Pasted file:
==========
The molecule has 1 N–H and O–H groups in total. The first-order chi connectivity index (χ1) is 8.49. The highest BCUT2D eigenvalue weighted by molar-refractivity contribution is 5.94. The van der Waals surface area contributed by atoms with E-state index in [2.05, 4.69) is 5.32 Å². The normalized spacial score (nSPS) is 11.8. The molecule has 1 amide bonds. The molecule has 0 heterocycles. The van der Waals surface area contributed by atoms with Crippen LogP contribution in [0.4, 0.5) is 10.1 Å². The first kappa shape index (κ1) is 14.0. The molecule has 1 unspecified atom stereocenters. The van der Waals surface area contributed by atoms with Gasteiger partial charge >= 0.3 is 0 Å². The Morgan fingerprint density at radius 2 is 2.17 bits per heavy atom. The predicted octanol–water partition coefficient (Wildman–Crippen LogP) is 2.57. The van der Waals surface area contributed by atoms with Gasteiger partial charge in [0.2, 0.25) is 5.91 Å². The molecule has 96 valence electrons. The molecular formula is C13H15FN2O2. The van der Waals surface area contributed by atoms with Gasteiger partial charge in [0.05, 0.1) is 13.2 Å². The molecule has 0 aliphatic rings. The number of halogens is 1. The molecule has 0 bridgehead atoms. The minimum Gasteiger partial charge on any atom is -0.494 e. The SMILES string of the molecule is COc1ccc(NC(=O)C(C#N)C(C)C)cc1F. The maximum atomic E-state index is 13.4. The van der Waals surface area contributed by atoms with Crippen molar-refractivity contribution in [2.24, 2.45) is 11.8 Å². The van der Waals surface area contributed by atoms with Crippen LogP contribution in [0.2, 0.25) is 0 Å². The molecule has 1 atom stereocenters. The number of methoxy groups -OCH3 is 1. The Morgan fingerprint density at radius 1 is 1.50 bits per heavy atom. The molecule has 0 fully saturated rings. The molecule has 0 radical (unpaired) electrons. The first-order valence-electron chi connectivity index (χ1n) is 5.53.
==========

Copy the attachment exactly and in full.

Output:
The molecule has 1 N–H and O–H groups in total. The first-order chi connectivity index (χ1) is 8.49. The highest BCUT2D eigenvalue weighted by molar-refractivity contribution is 5.94. The van der Waals surface area contributed by atoms with E-state index in [2.05, 4.69) is 5.32 Å². The normalized spacial score (nSPS) is 11.8. The molecule has 1 amide bonds. The molecule has 0 heterocycles. The van der Waals surface area contributed by atoms with Crippen LogP contribution in [0.4, 0.5) is 10.1 Å². The first kappa shape index (κ1) is 14.0. The molecule has 1 unspecified atom stereocenters. The van der Waals surface area contributed by atoms with Gasteiger partial charge >= 0.3 is 0 Å². The Morgan fingerprint density at radius 2 is 2.17 bits per heavy atom. The predicted octanol–water partition coefficient (Wildman–Crippen LogP) is 2.57. The van der Waals surface area contributed by atoms with Gasteiger partial charge in [0.2, 0.25) is 5.91 Å². The molecule has 96 valence electrons. The molecular formula is C13H15FN2O2. The van der Waals surface area contributed by atoms with Gasteiger partial charge in [0.05, 0.1) is 13.2 Å². The molecule has 0 aliphatic rings. The number of halogens is 1. The molecule has 0 bridgehead atoms. The minimum Gasteiger partial charge on any atom is -0.494 e. The SMILES string of the molecule is COc1ccc(NC(=O)C(C#N)C(C)C)cc1F. The maximum atomic E-state index is 13.4. The van der Waals surface area contributed by atoms with Crippen molar-refractivity contribution in [2.24, 2.45) is 11.8 Å². The van der Waals surface area contributed by atoms with Crippen LogP contribution in [0.2, 0.25) is 0 Å². The molecule has 1 atom stereocenters. The number of methoxy groups -OCH3 is 1. The Morgan fingerprint density at radius 1 is 1.50 bits per heavy atom. The molecule has 0 fully saturated rings. The molecule has 0 radical (unpaired) electrons. The first-order valence-electron chi connectivity index (χ1n) is 5.53.